Celtics vs. Lakers

As I watched the show 30 for 30: Best of enemies, which highlighted the rivalry between the Boston Celtics and the Los Angeles Lakers during the eighties. This rivalry was heightened even more so because of the Larry Bird and Magic Johnson rivalry that began with the 1979 NCAA championship game between Bird’s Indiana State team and Johnson’s Michigan State team. These two were the best players in college basketball then and everything just stemmed over into the NBA when they both entered the league in the 1979-80 season.

The show presented in-depth the three years that the two teams played for the NBA title; 1984, 1985 and 1987. It was a very good program and worth watching again and again. I was always a Lakers fan going back to when the Lakers had Wilt Chamberlain, Jerry West and Elgin Baylor. I never was a Celtic fan, but I did respect the fact that they had Bill Russell back in the day and won all of those championships. This is a show that any basketball fan should watch.

Ex-Piston Bill Laimbeer: ‘I’m going to win the game … I don’t care what people think’

When was the last time you saw an NBA player forcibly knocked to the ground after going up for a lay-up or dunk? It rarely happens nowadays. But back in Bill Laimbeer’s playing days, it was comically commonplace. That was an era when the NBA game was a lot more physical. Such physicality is outlawed in today’s game. The Celtics played a physical game, which the Pistons picked up on and took it to another level, which eventually led to that style being phased out of the game.

Source: Ex-Piston Bill Laimbeer: ‘I’m going to win the game … I don’t care what people think’

The NBA Finals

It appears that the NBA Finals for this year will be Golden State against Cleveland, as both teams are dominating in their respective conference final series. The question comes to mind, is this a good thing for the league to have two teams so much above the rest of the league? I don’t think it’s a bad thing; it’s always been the survival of the fittest. The cream rises to the top. It’s no different from it was back in the day when it was the Lakers and Celtics every year (during the 80’s); when Magic and Bird were in their heyday. In those years you had some teams that rose up to challenge them. There was the Mavericks with Mark Aguirre and Rolando Blackmon; Phoenix with Kevin Johnson and Larry Nance; Portland with Clyde Drexler and Buck Williams; and Utah with John Stockton and Karl Malone. That’s four teams who challenged the Lakers every year. In the East, the Celtics were challenged by the Sixers with Dr. J, Moses Malone and Charles Barkley; Detroit had the Bad Boys led by Isiah Thomas and Bulls were up and coming with Michael Jordan. The point is those teams in that era had established stars that were capable of challenging both the Lakers and the Celtics and in some years winning it all.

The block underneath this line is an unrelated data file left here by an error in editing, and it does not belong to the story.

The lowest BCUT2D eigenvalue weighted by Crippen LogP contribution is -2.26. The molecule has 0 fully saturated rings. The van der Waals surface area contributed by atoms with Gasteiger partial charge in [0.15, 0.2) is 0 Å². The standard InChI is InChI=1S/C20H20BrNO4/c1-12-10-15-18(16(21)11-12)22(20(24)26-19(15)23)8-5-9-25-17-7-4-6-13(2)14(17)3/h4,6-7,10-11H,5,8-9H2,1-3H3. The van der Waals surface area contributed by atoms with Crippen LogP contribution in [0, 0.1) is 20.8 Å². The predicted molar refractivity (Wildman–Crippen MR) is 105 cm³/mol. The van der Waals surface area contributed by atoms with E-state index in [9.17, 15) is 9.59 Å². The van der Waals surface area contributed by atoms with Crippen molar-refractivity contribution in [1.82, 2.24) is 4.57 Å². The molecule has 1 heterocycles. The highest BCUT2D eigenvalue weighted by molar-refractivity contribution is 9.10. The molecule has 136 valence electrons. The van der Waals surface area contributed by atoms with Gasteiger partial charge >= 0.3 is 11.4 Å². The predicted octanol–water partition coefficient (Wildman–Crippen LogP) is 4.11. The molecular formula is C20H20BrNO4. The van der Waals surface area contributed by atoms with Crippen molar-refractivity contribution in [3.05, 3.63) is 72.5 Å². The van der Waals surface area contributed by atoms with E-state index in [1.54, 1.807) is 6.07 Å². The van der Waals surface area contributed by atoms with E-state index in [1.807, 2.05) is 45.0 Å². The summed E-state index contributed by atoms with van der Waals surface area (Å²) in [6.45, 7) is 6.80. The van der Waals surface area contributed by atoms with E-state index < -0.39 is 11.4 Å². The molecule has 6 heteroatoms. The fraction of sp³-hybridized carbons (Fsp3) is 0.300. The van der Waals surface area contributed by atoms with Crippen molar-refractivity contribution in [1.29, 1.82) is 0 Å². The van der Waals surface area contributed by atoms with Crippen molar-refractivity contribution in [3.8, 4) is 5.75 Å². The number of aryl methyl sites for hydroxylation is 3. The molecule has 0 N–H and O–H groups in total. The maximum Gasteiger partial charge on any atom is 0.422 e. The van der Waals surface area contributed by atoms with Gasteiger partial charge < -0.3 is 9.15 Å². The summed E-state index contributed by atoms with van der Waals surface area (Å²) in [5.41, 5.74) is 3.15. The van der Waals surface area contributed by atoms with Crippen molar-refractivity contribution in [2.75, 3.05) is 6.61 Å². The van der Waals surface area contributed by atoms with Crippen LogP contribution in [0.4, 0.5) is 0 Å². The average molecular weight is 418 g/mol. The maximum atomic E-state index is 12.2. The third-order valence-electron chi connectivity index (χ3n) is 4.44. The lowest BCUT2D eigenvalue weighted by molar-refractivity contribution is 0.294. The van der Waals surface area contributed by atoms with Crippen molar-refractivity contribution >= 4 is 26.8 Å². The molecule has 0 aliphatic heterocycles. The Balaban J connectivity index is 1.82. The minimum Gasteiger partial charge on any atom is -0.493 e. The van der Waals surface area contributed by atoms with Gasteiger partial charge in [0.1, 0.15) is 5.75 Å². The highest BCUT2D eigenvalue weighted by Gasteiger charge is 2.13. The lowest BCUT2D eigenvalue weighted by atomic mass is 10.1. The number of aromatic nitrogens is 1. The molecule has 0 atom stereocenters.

This era of the NBA is not nearly as talented as the teams were during that time. I have said all along that the NBA is so watered down with players lacking the fundamentals, it’s made the league weak and not as interesting. Golden State and Cleveland just have the best thing going now. The other teams will have to up their game to get to that level. I hope the league does something about so many players entering the league not ready to play. It will make the league more exciting and more teams may have a legitimate chance to reach the level of the Warriors and the Cavs.

nba triple double – Google Search

Averaging a triple-double in a single season: Oscar Robertson (Cincinnati Royals) and Russell Westbrook (Oklahoma City Thunder) are the only players in NBA history to achieve this feat. During the 1961–62 season, Robertson averaged 30.8 points, 12.5 rebounds, and 11.4 assists per game.

Kudos should go out to Russell Westbrook for not only averaging a triple double for the season, but recording 42 triple doubles for the season, thus surpassing Robertson’s record of 41 set back in the 1961-1962 season. He is definitely in elite company.

Source: nba triple double – Google Search

NBA makes slight change to deter Hack-a-Dre fouls

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Source: NBA makes slight change to deter Hack-a-Dre fouls


It’s a move in the right direction. I always thought of fouling a player in this manner, slows the game down and provides no entertainment at all.